When I began working for The Rafu Shimpo, America was transitioning out of the post-WWII age of innocence and entering the tumult of the ’60s. U.S. troops were quietly being deployed to a little-known Southeast Asian country known as Vietnam. Construction had begun on the Berlin Wall. (Sorry, Donald, you weren’t the first.) The United States and Russia were in a race to put a man on the moon.
Those were turning-point years for America, for the world, for the Japanese American community…but mostly for me because, hey, I was a teenager and the universe revolved around me, me, me.
The Rafu’s front page typically hailed the virtues of making Eagle Scout or winning scholarships. We carried reports of births, deaths, and everything in-between, including weddings and even engagements. To class things up, The Rafu also ran stories recounting the activities of the Montebello Japanese Women’s Club’s and UCLA and USC Nisei/Sansei sororities. Gosh, those women dressed well.
Most columns were printed on the front page. Tosh Kinjo provided cogent insights into the L.A. bowling scene, while the Maestro, nom de plume for publisher Akira Komai, gave the inside scoop on Nisei Athletic Union and other league sports. Henry Mori’s “Making the Deadline” reviewed what went on in the JA community the week before, and the paper’s first Sansei introduced “Open End-O.”
Without the Internet, smart phones, and Facebook, it’s a wonder that we were able to stay on top of the really important stuff like what to do on a Friday night: Hang out at Holiday Bowl or cruise the dance party at Rodger Young Auditorium. From the vantage point of the Rafu editorial department, the world was becoming a collage of contradictions.
No one was more incredulous than I was. Our youngest president, John F. Kennedy, was in the White House. He was handsome, articulate, inspirational, so someone shot him. Martin Luther King Jr. was teaching us how to live together despite our differences, so someone shot him, too.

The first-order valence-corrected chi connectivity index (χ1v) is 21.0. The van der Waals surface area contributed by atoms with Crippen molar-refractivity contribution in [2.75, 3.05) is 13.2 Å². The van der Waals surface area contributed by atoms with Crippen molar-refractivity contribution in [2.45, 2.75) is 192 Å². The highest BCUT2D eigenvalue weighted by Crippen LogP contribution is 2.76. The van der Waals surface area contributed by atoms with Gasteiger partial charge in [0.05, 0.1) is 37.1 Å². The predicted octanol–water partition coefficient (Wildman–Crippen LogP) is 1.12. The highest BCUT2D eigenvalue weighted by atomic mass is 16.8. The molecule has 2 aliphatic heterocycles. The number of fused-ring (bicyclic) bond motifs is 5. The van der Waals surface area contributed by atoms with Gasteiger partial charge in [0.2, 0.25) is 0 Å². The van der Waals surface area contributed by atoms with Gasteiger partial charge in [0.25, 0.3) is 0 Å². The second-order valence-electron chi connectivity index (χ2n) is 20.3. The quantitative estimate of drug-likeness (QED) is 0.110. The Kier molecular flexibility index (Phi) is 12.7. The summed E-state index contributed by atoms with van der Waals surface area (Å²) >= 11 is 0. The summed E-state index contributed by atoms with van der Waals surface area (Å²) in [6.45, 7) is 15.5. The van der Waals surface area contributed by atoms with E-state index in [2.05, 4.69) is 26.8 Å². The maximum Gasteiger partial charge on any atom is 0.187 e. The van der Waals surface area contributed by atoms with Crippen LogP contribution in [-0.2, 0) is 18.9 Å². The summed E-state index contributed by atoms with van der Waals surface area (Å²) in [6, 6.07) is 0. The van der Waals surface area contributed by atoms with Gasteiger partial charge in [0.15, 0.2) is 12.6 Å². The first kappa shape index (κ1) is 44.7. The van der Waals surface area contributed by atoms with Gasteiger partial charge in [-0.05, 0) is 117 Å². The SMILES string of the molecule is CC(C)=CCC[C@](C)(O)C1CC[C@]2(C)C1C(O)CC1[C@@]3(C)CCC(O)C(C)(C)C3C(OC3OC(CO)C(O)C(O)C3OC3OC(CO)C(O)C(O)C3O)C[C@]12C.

Still, I was nothing if not optimistic. When I learned that a presidential candidate would be in town, I asked for and received credentials for his press briefing. Robert Kennedy was coming off a loss in the Oregon primary. “My brother, Ted, called to say, ‘How does it feel to be the first Kennedy to lose an election?’” No matter what your politics may be, you gotta love a guy who can laugh at himself. Later that evening, someone shot him.
Draft the eulogy, call Fukui, innocence was officially terminated.
In the ensuing Rafu years, amid the endless banquets, press conferences, rewrites, page layouts, and proofreading, there were also unexpected perks:
• I once interviewed Toshiro Mifune, watching him down a bottle of Chivas Regal by himself.
• Often in Rafu’s pages in the 1970s, I openly criticized the former president of San Francisco State University and U.S. Senator S.I. Hayakawa for his outrageous views. Nonetheless, it was me that he called to share his exultation after making his first speech on the Senate floor.